Bobby Flay

March 25, 2014

Smooth Acceleration + Grazing Contact = Great Spin

This came up last night in the Beginning/Intermediate Class I teach on Monday nights. The two most common mistakes players make in failing to create great spin are these two, which are the pillars of creating spin, especially when serving, pushing, and chopping. It's true for looping as well, but only for slow, spinny loops. When you loop faster, you sink the ball more into the sponge. (I'm mostly writing for players using inverted sponge, but the same principles apply to most pips-out surfaces as well, as long as they have some grippiness.) 

When serving and pushing, beginning and intermediate players often use a short stroke (to help with control) and sort of jab at the ball. They are thinking that the velocity they get with this jabbing will create great spin. Actually, it just leads to a loss of control as you can't control the racket this way. Plus, for physics reasons I won't get into (partially because I'm not a physicist), you get far more spin if you smoothly accelerate into the ball, and almost hold the ball on your racket as it carries it through the shot. This literally slings the ball out with tremendous spin.

But you only get this tremendous spin if you graze the ball - the second problem many players have. Too often players sink the ball into the sponge at an angle, which isn't the same as grazing the ball. To learn to graze the ball, just toss one up and graze it with your racket, making it spin. Generally do this with a pendulum serve motion, but contact the ball on the left side of the ball (for a righty), with the racket going mostly up and slightly left, so that the ball goes straight up. Catch it and repeat. It's important to spin the ball so it goes straight up, both so you can catch it and repeat, and so you can develop ball control. (If you can't control the direction the ball goes when you graze it with this exercise, how can you do it when actually serving?)

As always, I recommend beginning players get a colored ball (or put markings on a ball) so they can see the spin they are creating. This gives feedback on whether you are really spinning the ball or not.

For more advanced players, I recommend they also do the ball spinning drill I wrote about above. It's a great way to really develop those grazing skills so you can both spin the heck out of the ball and control it. Advanced players should also experiment with smooth acceleration and grazing on their spin shots, and see how much they can make the ball spin.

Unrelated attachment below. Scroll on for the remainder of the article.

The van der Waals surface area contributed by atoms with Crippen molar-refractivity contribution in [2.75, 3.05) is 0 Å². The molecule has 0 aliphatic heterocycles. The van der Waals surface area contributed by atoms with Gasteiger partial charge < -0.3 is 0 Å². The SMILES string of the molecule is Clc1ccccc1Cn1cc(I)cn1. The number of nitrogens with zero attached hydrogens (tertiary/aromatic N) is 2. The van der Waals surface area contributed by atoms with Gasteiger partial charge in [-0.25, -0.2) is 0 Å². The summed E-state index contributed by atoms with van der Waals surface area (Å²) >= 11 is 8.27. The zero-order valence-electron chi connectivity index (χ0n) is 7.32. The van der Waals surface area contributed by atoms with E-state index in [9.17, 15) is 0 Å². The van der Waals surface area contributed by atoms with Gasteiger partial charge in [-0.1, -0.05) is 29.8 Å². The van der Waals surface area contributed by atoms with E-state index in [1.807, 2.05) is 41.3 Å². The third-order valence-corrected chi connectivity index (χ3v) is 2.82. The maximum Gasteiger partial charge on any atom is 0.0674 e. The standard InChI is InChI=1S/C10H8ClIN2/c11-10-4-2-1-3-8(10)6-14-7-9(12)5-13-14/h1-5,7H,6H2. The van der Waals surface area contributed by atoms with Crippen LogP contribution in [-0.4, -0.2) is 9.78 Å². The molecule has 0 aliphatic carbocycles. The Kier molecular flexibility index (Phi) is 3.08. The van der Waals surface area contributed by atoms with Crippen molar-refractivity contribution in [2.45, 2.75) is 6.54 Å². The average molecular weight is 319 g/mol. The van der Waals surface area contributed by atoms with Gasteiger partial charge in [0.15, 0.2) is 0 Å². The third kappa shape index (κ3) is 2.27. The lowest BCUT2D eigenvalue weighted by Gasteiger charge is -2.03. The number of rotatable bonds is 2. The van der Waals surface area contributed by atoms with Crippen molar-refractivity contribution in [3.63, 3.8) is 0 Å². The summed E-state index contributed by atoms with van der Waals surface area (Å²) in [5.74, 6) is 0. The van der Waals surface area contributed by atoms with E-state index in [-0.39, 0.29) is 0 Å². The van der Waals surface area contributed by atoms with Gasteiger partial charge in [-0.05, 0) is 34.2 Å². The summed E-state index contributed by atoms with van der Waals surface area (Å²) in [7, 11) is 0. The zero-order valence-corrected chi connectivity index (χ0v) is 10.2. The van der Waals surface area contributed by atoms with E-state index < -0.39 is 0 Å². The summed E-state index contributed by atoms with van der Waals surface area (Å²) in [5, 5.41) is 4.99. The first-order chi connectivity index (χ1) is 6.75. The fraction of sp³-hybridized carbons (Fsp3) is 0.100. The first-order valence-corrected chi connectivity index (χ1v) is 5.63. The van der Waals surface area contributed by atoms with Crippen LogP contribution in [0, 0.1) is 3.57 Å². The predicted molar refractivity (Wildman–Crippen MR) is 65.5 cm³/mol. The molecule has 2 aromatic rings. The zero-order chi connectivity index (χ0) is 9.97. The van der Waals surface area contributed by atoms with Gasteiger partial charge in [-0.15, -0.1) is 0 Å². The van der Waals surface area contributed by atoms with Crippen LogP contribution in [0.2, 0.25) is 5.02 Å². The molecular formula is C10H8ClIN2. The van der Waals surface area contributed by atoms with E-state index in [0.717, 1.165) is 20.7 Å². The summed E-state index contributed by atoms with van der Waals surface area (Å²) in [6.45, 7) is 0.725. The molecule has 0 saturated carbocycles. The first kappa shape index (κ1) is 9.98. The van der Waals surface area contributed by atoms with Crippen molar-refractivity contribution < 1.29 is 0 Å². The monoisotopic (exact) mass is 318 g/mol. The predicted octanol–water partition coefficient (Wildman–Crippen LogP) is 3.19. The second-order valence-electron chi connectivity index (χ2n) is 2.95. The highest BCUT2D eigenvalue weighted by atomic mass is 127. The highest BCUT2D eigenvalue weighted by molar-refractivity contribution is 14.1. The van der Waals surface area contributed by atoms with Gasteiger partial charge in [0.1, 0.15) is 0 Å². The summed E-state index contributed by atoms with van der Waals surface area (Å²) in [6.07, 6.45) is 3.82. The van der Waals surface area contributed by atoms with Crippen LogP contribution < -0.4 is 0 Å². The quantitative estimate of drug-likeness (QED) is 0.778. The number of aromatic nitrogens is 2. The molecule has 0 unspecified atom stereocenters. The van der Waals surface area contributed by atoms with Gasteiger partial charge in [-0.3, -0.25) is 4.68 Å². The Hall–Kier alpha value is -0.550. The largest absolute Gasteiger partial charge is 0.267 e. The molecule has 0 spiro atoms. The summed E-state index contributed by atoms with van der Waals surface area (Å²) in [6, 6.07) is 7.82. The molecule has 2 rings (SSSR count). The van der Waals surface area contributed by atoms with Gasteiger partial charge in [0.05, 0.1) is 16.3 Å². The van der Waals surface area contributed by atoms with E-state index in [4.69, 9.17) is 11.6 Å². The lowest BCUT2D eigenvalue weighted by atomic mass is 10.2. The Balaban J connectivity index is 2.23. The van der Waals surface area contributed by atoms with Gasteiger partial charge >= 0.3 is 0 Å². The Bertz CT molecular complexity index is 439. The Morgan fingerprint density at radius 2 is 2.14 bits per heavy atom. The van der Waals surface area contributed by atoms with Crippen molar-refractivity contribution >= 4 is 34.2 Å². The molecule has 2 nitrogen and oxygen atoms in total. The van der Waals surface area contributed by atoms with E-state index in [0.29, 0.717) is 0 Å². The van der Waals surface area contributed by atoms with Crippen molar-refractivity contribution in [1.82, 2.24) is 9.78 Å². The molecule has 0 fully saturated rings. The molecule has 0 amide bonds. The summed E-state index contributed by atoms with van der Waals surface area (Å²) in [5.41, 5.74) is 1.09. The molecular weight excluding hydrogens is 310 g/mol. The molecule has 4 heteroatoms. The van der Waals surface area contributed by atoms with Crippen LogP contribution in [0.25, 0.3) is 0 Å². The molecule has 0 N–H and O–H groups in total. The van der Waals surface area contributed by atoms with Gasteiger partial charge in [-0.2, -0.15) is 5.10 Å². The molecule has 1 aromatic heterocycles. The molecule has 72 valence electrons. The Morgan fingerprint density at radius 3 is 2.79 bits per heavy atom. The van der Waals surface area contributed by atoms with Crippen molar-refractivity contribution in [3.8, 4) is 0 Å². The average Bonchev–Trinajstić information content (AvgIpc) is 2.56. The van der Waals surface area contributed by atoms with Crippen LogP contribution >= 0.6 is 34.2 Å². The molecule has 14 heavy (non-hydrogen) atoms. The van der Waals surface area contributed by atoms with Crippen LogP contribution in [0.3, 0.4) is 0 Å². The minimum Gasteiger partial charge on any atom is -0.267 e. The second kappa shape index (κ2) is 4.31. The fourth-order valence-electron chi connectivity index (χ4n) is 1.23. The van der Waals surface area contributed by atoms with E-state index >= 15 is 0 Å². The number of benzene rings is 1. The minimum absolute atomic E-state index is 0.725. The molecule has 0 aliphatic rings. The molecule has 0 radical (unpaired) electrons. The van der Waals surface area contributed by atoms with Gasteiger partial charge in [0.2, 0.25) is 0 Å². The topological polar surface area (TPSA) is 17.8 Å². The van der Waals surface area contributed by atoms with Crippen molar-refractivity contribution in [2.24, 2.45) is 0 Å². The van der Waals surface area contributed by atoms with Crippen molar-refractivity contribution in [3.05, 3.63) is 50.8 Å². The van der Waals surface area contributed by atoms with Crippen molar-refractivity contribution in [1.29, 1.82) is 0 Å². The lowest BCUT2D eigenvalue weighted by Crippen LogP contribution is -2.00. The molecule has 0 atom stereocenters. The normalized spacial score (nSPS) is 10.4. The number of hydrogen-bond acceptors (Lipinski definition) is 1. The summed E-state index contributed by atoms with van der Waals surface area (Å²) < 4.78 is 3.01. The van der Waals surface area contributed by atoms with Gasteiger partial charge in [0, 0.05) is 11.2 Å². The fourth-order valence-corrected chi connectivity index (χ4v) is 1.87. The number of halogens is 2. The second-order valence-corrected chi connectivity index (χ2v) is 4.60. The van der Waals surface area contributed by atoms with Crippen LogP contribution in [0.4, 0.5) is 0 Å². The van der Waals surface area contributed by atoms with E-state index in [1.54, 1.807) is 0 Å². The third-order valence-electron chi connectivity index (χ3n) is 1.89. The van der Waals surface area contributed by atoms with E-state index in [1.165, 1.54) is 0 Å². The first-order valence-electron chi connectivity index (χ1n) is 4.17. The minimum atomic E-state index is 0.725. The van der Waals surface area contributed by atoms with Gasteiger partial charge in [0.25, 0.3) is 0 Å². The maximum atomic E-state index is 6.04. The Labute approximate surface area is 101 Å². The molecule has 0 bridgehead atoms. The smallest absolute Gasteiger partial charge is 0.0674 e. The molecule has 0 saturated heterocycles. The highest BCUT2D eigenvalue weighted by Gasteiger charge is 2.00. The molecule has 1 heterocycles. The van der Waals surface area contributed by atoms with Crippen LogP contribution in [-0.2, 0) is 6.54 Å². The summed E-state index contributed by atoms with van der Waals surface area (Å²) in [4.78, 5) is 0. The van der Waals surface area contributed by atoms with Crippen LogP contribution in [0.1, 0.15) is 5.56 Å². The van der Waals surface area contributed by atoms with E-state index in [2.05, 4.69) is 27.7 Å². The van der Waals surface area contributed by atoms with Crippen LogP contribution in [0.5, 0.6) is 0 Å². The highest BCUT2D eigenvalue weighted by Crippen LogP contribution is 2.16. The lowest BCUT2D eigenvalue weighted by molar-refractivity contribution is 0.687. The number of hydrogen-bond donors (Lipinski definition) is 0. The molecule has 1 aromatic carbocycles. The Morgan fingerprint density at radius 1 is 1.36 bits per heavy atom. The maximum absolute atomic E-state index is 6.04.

When you can put great spin on the ball with your serve, apply the same principles to pushing and slow looping. Don't be afraid to throw in some slow, spinny loops, even if you normally loop pretty hard. Slow, spinny loops are extremely effective at the beginning/intermediate level, but many forget or never realize how effective they are at the advanced level if not overused. They not only are effective on their own as the opponent struggles to adjust to the slower speed and higher spin, but the contrast makes your other loops more effective.

Snow

Yep, it's snowing again here in Maryland. We're supposed to get 2-3 inches, though it shouldn't stick on the roads and sidewalks, which are too warm. For once, schools and government offices are open - usually a single snowflake closes everything down. This has been one crazy winter, with one snowfall after another.

Reverse Pendulum Serve of Achanta Sharath Kamal

Here's the video (36 sec), which shows it first in slow motion, then in super-slow motion. This serve, combined with a regular pendulum serve (so you can spin the ball both ways) is an incredible one-two punch.

2014 Youth Olympic Games: Coach/Leader Selection

Here's the info. The 2014 Youth Olympic Games will be held Aug. 16-28 in Nanjing, China.

USATT Forum

With the demise of the about.com forum, USATT has set up their own forum.

No Hands Table Tennis?

Here's the video (6:47) of this unbelievable armless Egyptian star who plays with the racket in his mouth! Wow. Just wow. (Near the end he's even fishing and lobbing.) Interesting thought - how good would this player be against regular players, and how good would he be against a good player who went out of his way to go after the weaknesses of the "mouth" grip, such as serving super short, or with wide-angled breaking sidespin serves?

Waldner on David Hasselhoff Show

Here are two pictures of all-time great Jan-Ove Waldner on the David Hasselhoff Show, in a posting by Waldner himself. Alas, the video is not yet available. (I searched on Youtube.)  

Shot of the Day

Here's the video - see the shot nine seconds in, and the opponent's response!

Top Ten Shots

Here's a Top Ten Shots video (6:19) from Mrtheportal Tabletennisvideo. Includes a "bonus" eleventh (the first one shown) of a nice rally ending with a crazy side-post ricochet shot and a pair of smiling girls, one of them a little bit exasperated.

Bobby Flay's Ping-Pong Throwdown

Here's the video (3:07). "Chef Bobby Flay has been challenged to a throwdown, but this time it’s not in a kitchen! He's used to taking challenges there on his new Food Network show, *Beat Bobby Flay*, but now he’s up against 12-year-old ping pong prodigy Estee Ackerman in a battle with rackets and a ball. Will Estee take it easy on Bobby?"

Extreme Ping Pong

Here's the video (3:11) - you really have to see the acrobatics they show in the "making of" this video! And here's the actual final video (3:52)!

***
Send us your own coaching news!

Syndicate content